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Sonnet 92: But do thy worst to steal thy self away

William Shakespeare

But do thy worst to steal thy self away,
For term of life thou art assurèd mine,
And life no longer than thy love will stay,
For it depends upon that love of thine.
Then need I not to fear the worst of wrongs,
When in the least of them my life hath end;
I see a better state to me belongs
Than that, which on thy humour doth depend.
Thou canst not vex me with inconstant mind,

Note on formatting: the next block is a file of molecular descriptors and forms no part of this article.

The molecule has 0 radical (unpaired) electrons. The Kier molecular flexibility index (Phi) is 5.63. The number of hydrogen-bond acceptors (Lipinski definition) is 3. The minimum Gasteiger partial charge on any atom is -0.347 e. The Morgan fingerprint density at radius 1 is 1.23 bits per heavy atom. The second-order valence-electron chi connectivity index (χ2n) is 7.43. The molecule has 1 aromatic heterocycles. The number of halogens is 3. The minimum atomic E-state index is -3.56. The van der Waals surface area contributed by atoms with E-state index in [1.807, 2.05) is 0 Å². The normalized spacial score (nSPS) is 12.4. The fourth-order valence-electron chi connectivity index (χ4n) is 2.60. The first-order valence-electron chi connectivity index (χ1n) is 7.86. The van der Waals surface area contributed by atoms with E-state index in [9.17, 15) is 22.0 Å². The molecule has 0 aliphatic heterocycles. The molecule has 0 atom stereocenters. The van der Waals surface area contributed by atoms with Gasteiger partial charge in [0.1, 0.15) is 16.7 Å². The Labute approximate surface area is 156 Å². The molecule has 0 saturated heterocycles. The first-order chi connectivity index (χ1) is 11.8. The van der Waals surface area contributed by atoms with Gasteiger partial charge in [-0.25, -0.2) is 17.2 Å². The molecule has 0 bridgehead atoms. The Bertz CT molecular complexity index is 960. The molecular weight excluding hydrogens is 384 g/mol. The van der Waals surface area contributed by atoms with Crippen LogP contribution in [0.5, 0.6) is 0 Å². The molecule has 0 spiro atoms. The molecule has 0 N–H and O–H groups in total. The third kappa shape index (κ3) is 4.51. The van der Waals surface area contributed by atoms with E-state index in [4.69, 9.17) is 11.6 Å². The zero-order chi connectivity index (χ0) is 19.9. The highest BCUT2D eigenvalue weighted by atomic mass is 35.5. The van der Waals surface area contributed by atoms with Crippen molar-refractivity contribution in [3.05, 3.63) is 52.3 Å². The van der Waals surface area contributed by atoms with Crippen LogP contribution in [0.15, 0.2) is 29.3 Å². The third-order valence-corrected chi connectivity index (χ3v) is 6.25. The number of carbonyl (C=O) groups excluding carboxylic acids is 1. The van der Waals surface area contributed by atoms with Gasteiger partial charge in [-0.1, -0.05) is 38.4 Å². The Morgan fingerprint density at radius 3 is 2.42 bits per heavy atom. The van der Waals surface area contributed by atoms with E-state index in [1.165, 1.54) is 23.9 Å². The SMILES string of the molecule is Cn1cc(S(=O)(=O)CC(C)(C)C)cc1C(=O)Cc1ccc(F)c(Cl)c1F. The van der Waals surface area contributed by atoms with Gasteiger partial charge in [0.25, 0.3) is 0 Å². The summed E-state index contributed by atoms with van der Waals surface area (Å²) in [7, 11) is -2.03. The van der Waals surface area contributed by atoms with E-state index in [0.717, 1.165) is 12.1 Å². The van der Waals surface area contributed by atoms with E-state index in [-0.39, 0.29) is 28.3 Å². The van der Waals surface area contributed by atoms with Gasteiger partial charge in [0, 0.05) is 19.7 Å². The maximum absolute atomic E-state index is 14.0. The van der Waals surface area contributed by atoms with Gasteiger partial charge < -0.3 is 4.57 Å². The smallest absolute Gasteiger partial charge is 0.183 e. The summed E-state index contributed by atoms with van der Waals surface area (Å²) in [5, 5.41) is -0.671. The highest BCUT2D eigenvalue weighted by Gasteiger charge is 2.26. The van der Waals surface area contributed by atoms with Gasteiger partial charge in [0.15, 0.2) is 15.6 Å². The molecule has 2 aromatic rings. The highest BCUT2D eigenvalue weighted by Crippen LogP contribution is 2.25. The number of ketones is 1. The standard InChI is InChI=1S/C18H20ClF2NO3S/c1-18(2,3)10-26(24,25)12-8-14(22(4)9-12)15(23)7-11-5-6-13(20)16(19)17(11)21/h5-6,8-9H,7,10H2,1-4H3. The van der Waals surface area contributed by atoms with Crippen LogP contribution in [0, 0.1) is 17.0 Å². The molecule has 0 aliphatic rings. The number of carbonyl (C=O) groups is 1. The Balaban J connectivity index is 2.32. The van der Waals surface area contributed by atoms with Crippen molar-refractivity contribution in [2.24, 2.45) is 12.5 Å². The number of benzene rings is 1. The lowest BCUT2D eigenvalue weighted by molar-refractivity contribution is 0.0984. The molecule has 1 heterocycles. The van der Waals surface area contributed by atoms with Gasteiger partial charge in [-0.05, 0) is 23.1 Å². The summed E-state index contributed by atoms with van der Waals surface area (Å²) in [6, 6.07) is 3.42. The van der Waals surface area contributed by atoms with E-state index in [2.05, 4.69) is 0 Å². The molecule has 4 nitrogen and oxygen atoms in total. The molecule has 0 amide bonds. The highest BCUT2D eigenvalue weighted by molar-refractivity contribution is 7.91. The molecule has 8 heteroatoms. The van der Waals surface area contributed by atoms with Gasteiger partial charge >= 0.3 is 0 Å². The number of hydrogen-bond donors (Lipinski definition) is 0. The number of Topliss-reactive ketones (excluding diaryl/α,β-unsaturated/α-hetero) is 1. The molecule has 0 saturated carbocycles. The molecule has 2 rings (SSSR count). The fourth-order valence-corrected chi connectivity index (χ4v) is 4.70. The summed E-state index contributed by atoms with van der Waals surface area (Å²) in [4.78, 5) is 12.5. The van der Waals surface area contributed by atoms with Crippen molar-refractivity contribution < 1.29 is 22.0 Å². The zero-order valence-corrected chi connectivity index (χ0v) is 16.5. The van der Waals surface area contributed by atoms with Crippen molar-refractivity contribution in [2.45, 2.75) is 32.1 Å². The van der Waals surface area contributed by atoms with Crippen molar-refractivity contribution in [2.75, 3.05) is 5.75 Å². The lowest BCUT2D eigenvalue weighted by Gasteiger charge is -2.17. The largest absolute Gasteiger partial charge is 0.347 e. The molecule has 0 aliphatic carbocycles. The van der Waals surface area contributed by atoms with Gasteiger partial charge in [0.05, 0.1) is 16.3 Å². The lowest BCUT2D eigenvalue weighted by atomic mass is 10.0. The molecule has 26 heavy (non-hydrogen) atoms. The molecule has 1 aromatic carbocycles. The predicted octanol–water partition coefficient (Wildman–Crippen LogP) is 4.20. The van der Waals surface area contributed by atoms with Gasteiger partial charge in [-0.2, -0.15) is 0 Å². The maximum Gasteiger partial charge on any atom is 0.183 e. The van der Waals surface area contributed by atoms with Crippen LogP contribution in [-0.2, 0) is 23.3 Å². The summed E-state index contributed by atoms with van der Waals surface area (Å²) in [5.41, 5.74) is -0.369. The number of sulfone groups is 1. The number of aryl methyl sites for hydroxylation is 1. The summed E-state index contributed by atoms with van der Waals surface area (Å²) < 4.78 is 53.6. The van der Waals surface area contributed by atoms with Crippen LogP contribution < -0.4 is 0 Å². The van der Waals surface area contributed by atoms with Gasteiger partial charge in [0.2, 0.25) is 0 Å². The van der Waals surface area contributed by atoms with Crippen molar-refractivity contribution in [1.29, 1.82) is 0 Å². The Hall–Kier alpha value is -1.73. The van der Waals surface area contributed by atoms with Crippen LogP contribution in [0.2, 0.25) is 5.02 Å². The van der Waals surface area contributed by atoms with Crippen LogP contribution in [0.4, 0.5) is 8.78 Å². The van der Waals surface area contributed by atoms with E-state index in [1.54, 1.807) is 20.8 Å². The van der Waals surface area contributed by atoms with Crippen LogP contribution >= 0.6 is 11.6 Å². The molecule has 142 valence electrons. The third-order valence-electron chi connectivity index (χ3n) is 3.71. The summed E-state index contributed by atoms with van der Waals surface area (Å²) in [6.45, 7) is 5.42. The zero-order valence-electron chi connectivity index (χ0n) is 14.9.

Since that my life on thy revolt doth lie.
O, what a happy title do I find,
Happy to have thy love, happy to die!
    But what's so blessèd-fair that fears no blot?
    Thou mayst be false, and yet I know it not.

Added: 2 Sep 2001 | Last Read: 21 Mar 2018 6:48 AM | Viewed: 4395 times

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URL: http://plagiarist.com/poetry/997/ | Viewed on 21 March 2018.
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